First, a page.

The fall semester was originally scheduled to begin on September 2, but the University now anticipates that courses will begin two days earlier on August 31. This change is intended to reduce travel that increases both the risk of infection and the need to quarantine.
If the plan is approved later this month by the faculty, the fall break will be converted from a full week into a long weekend. Undergraduate students will be sent home before Thanksgiving, and the fall semester reading period and exams will be fully remote. For the spring semester, the University will also convert the spring break into a long weekend to reduce travel during that semester.
Enrollment and funding cycles for continuing graduate students are already scheduled to advance as of August 1 under the new academic calendar. Beginning August 1, graduate student fall term course selection will also reopen along with the academic year sign-in period. Additionally, graduate students serving as Assistants in Instruction (AIs) for the fall semester may be called upon by faculty to assist with undergraduate course preparation beginning in the month of August. August stipends will include AI pay for students serving as AIs for the fall semester.
The health and safety of all members of the University community is our highest priority. All graduate students living or planning to live in campus housing have received information via email regarding instructions for completing a required COVID-19 Risk Assessment and information about self-quarantining, if necessary. Please note these procedures are based on health guidance issued by federal, state, and local governments. Detailed information about these procedures is available on the FAQs on this site.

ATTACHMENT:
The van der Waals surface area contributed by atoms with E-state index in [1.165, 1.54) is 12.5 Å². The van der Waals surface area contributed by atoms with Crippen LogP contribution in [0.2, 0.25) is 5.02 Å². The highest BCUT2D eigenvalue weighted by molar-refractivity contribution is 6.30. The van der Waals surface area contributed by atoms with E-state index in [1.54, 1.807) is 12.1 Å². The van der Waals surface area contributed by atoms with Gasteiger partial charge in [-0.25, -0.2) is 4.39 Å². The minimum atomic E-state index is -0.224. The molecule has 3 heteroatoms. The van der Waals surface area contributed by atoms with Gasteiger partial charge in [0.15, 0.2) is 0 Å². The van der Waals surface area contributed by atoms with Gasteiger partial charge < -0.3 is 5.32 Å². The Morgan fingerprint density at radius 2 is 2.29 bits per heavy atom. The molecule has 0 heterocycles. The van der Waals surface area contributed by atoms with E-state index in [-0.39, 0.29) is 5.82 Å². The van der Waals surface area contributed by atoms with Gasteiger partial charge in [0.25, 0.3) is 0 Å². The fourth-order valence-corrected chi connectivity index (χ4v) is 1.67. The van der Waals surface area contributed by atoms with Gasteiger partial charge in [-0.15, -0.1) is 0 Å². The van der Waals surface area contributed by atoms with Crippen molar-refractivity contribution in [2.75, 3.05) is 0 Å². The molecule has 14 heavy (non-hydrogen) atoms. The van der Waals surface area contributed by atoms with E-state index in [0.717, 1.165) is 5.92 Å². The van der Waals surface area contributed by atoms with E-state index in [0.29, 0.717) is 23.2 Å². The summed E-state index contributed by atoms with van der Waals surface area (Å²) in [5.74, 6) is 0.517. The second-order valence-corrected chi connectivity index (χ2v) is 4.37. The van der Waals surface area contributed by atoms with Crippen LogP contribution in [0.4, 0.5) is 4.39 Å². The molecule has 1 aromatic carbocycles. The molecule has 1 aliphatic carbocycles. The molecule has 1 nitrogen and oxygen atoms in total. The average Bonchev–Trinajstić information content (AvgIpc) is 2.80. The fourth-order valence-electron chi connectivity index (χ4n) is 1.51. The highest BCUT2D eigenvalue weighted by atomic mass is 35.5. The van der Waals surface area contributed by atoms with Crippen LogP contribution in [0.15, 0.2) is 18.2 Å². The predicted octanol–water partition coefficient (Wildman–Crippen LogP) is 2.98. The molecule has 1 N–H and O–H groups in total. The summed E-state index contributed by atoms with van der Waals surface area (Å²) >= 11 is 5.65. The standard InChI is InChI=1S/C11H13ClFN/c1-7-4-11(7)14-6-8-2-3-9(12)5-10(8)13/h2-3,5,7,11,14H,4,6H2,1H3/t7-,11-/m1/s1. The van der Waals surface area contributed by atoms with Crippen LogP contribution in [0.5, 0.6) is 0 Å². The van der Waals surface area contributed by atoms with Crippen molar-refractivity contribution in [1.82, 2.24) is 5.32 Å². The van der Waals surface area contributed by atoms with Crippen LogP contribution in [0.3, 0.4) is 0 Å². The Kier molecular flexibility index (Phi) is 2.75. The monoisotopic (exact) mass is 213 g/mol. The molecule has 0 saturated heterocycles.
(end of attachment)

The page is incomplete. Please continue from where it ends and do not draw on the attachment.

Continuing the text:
In addition, all students and employees will be required to complete an online training outlining the University’s health and safety policies before moving into campus housing or receiving approval to resume work on campus. Additional details regarding this training will be made available in the coming weeks. Finally, graduate students who return to campus may also be required to undergo testing for COVID-19 at the start of the semester and periodically thereafter. Additional details concerning testing will be provided at a later date.
Many events, such as Graduate School New Student Orientation, will be conducted remotely this year, even though we expect that graduate students will, for the most part, be here in person. Please consult the Graduate School’s events calendar for other community-building, social, and professional development events.
I’d like to express my sincere gratitude to the Graduate Student Government (GSG) for their leadership and partnership in helping us create programs and find solutions that address the needs of all graduate students. The GSG, along with many other graduate student organizations, have demonstrated such a strong commitment to building and maintaining a sense of community and belonging among graduate students, even in these trying circumstances.
The past few months have brought unprecedented challenges for the Princeton community as we continue to face the health pandemic together and, at the same time, confront the pandemic of systemic racism in an effort to bring lasting and much-needed structural change. One step of many to come: graduate students who are studying public policy and international affairs will now earn their degrees from the Princeton School of Public and International Affairs. These are extraordinary times that call upon us all to do our part to help build a more just and equitable society — in service to humanity. As President Eisgruber requested of all units across campus, the Graduate School is beginning work on an action plan that will outline steps we will take as a unit to address systemic racism.
On behalf of the entire staff at the Graduate School, we look forward to supporting you in your academic endeavors throughout the coming year.
With all best wishes,
Cole M. Crittenden
Deputy Dean and Acting Dean of the Graduate School